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Sweet potatoes are undergoing a renaissance. Once a sticky, frumpy food eaten only at Thanksgiving, a renewed appreciation for this root vegetable's powerful nutritional value has made it popular once again. Go ahead and mash sweet potatoes with maple syrup or use them in a marshmallow-studded casserole, but also try baking them like regular potatoes or cutting them into strips, tossing it with oil, and roasting at a high heat for sweet potato oven fries.
The fleshy roots of sweet potato are often mistakenly called yams, which are a different tropical root crop. Sweet potatoes require a long, warm growing season to mature -- which is why they've been a Southern favorite. Plant slips (sprouts) of sweet potatoes after spring weather has warmed and all danger of frost has passed. In cool-summer areas, plant the slips through slits in black plastic mulch, which will warm the soil and speed development.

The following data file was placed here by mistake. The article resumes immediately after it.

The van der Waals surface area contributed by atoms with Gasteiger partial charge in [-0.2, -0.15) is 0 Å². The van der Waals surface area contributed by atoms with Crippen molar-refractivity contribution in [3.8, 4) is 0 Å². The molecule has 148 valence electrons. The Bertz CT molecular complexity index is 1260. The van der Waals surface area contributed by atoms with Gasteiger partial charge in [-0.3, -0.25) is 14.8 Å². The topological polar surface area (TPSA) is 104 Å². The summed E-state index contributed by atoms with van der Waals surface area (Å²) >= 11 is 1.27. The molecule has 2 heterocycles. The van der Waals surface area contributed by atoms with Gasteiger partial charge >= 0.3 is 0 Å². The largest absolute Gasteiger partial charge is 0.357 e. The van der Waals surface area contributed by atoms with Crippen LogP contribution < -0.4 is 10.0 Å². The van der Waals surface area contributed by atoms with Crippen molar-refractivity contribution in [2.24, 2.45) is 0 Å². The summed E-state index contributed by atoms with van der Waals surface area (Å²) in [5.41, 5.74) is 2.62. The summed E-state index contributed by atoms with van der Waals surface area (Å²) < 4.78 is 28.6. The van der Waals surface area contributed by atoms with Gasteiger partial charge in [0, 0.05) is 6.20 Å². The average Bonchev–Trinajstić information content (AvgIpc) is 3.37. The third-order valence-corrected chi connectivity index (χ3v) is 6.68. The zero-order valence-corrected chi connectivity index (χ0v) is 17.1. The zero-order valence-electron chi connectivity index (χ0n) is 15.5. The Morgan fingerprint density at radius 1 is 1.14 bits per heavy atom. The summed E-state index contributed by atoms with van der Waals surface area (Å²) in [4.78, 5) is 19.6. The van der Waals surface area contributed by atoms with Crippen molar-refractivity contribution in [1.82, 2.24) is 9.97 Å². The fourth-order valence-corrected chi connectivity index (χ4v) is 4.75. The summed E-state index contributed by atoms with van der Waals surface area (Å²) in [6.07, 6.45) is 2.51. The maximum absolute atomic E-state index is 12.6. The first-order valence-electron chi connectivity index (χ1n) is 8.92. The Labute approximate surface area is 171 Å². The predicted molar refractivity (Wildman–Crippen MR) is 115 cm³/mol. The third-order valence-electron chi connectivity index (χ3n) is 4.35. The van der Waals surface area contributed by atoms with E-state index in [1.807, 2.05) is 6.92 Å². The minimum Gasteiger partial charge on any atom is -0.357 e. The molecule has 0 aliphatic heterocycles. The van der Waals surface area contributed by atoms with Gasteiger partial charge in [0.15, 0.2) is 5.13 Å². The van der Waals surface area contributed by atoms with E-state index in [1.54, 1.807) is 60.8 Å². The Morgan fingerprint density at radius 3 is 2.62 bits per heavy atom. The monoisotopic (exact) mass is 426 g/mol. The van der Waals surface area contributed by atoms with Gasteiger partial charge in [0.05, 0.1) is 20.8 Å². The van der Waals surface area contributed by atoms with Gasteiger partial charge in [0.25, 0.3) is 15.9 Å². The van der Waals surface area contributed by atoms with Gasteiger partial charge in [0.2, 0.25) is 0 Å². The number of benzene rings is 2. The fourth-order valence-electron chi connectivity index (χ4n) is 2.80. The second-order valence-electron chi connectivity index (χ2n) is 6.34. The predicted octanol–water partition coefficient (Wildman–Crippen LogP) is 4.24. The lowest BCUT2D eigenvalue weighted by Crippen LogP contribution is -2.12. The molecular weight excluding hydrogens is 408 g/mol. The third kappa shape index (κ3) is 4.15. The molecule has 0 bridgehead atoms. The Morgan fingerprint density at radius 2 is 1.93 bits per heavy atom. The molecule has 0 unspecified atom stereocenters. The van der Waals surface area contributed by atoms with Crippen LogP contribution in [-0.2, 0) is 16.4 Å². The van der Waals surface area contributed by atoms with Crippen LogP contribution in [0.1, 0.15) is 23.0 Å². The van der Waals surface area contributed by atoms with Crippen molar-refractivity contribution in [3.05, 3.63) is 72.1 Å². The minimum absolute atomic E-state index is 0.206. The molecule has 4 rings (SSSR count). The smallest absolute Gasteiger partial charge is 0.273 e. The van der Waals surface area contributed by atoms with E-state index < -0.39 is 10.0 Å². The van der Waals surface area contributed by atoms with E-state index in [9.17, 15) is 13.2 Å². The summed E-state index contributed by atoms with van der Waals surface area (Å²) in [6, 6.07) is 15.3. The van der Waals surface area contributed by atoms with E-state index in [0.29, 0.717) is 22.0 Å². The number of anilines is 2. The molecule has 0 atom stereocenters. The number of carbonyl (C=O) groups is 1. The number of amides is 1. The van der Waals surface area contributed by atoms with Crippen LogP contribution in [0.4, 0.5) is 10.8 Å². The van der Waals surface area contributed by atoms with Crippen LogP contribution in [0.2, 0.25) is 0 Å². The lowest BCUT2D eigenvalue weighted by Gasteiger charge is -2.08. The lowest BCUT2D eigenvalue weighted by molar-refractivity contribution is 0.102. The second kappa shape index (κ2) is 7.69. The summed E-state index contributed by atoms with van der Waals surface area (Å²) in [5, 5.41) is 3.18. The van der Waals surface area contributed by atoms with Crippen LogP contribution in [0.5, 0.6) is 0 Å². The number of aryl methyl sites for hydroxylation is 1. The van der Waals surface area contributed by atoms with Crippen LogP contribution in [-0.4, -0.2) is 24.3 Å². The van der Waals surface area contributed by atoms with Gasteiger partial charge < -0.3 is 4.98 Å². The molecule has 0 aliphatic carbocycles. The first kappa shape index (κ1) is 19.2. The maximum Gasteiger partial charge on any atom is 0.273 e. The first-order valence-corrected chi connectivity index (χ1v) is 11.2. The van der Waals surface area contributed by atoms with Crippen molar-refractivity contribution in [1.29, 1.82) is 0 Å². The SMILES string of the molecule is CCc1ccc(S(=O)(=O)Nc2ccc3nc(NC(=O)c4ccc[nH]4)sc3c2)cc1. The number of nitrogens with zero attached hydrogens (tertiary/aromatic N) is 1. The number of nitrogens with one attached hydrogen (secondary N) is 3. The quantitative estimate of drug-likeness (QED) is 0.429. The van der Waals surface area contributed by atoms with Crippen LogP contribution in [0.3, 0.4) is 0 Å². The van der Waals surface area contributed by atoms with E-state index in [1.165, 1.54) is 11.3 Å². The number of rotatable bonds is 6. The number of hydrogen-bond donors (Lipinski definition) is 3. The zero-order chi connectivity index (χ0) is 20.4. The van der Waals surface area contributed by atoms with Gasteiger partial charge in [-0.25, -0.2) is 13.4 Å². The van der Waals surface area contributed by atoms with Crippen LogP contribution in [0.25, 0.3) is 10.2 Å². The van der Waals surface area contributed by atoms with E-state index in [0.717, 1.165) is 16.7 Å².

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how to Grow Sweet potato
Harvest sweet potato vines 90 to 110 days after planting, or after the vines have been lightly frosted. With a garden fork, carefully dig the vines and separate the roots. Cure harvested sweet potatoes in high humidity at 80° to 90°F for one or two weeks. Move the roots to a dry location at 55° to 60°F for storage. Flavor will improve after several weeks of storage as starches in the roots convert to sugar.